- Twisted tubes or tube inserts can be used to overcome laminar flow in the tubeside and provide an extra “variable” for use. However, these tend to be rare/proprietary technologies and more research is required to find one that will work reliably for your service
- “Critical” fluids (i.e. hazardous fluids or high cost fluids) such as corrosive, lethal or expensive fluids should be positively contained to prevent leaks. This means that certain heat exchanger designs or TEMA types, which feature gaskets or floating heads, are not suitable for shellside service. (Conversely, all-welded exchangers could be suitable putting the critical fluid into for shellside service, assuming you remember that the shellside is more difficult to clean)
- For reboilers, Table 1 in the article Reboiler Circuits for Trayed Columns1 tells you which side typically holds the boiling fluid in various reboiler designs
To try to put this in a ranking, normally (not always), put the highest item on this list on the tubeside:
- Cooling water2
- The more fouling, erosive or corrosive fluid
- Less viscous fluid
- The fluid under higher pressure (this could override all other conditions if the fluid is at very high pressure)
- The hotter fluid
- The smaller volumetric flow rate
Typical practices for refinery service include:
- Condensing vapours are normally on shell-side
- Condensing steam is normally on tube-side
- Thermal expansion problems may govern selection of fluid for tube-side and shell-side. (i.e. if fluid temperature change is > 150°C (300°F) then normally you would put it in the shells-side which can better handle large temperature change in certain exchanger designs)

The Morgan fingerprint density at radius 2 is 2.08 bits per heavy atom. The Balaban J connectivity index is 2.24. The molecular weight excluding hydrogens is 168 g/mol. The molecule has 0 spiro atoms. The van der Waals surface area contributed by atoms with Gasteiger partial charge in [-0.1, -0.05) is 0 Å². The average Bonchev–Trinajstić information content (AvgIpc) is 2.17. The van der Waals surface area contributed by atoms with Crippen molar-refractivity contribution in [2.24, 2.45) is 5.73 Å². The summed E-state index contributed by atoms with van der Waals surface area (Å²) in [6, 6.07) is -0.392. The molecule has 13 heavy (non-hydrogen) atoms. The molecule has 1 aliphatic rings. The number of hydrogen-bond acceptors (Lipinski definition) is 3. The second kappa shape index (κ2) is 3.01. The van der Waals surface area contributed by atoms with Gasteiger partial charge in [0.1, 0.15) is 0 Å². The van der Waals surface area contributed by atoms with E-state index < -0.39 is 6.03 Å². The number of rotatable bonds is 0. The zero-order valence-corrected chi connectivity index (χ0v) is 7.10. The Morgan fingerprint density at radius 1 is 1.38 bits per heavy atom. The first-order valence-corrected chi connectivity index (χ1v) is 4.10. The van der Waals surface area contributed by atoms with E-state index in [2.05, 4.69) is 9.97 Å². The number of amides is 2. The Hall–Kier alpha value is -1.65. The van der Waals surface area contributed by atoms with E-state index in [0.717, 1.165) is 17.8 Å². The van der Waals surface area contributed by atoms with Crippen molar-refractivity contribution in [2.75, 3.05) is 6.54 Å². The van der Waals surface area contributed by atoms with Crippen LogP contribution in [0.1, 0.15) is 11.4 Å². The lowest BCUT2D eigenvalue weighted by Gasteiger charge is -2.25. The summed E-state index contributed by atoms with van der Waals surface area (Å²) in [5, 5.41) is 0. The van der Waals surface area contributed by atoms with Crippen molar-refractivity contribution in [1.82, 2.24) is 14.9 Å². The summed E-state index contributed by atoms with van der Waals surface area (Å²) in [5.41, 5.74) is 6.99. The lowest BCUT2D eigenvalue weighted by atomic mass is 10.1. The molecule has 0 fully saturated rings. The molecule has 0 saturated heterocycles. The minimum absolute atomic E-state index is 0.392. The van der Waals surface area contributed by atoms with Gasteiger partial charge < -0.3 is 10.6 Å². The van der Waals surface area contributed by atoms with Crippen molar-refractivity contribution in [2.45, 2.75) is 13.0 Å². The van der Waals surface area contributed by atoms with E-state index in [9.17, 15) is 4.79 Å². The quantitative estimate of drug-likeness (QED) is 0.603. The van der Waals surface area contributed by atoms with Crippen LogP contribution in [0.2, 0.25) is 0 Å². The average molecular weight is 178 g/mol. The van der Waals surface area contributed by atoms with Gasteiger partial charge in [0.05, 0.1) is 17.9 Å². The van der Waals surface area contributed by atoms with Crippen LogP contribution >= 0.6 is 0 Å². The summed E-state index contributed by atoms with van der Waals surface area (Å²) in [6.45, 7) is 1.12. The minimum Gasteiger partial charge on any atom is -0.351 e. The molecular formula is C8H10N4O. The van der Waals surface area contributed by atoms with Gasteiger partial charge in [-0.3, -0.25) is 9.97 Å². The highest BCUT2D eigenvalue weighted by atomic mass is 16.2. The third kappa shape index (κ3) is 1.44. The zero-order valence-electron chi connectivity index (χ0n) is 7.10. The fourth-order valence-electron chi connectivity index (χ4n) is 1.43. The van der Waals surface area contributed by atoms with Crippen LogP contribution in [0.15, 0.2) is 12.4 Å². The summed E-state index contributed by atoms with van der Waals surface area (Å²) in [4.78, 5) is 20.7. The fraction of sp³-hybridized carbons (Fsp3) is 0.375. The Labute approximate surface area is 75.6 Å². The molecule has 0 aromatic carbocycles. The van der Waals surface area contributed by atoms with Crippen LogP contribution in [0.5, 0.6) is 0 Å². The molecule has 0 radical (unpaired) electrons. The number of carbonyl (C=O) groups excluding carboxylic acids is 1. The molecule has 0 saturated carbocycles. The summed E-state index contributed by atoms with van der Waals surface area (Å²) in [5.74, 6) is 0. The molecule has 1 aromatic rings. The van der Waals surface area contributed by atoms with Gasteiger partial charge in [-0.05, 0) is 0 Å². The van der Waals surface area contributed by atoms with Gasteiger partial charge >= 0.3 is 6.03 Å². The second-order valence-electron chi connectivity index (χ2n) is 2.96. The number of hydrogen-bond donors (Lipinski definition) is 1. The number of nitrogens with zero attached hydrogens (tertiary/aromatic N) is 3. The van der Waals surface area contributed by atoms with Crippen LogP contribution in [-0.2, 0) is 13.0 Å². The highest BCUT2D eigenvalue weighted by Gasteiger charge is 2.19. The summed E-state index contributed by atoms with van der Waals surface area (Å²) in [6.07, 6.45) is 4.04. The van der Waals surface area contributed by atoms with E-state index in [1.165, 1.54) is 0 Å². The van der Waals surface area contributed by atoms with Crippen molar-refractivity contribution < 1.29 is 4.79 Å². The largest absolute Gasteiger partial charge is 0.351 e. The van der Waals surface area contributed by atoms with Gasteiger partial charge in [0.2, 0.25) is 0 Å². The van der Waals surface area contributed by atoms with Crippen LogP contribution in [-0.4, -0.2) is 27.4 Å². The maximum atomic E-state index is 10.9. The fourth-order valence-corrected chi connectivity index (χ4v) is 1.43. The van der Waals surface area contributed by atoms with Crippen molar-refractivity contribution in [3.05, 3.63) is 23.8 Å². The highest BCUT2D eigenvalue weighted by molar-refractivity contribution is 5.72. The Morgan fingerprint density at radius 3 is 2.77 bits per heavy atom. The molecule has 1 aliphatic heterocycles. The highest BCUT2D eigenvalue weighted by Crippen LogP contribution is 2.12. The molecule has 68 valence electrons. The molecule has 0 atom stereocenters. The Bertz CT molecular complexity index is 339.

- Very small volumetric flow rates or high viscosity streams could be shell-side services if laminar tube-side flow can be avoided (e.g. first exchanger in a crude preheat train).
In the end, sometimes there is no clear answer and it is worthwhile trying the design both ways. If you have problems with high pressure drop or low transfer co-efficients on either side of the exchanger, sometimes switching the tubeside and shellside fluids is the solution you need. Also, vibration concerns may recommend you switch the fluid allocation.
- The reboiler article mentioned above is: “Reboiler Circuits For Trayed Columns” by Design Practices Committee Fractionation Research Inc. Chemical Engineering January 2011 [↩]
- Cooling water is usually the more fouling service. It is more likely to have solids, or algae, or a risk of minerals plating out if it gets too hot. Therefore the cooling water is usually put on the tubeside, and the velocity kept high, to reduce fouling. About 5 – 7 ft/s or 1.5 – 2.1 m/s. Temperature control will normally put bypasses on the process side rather than the cooling water side, to keep velocity high, flow variations at the local unit rather than the utility, and to avoid trapping cooling water behind a valve where it could boil [↩]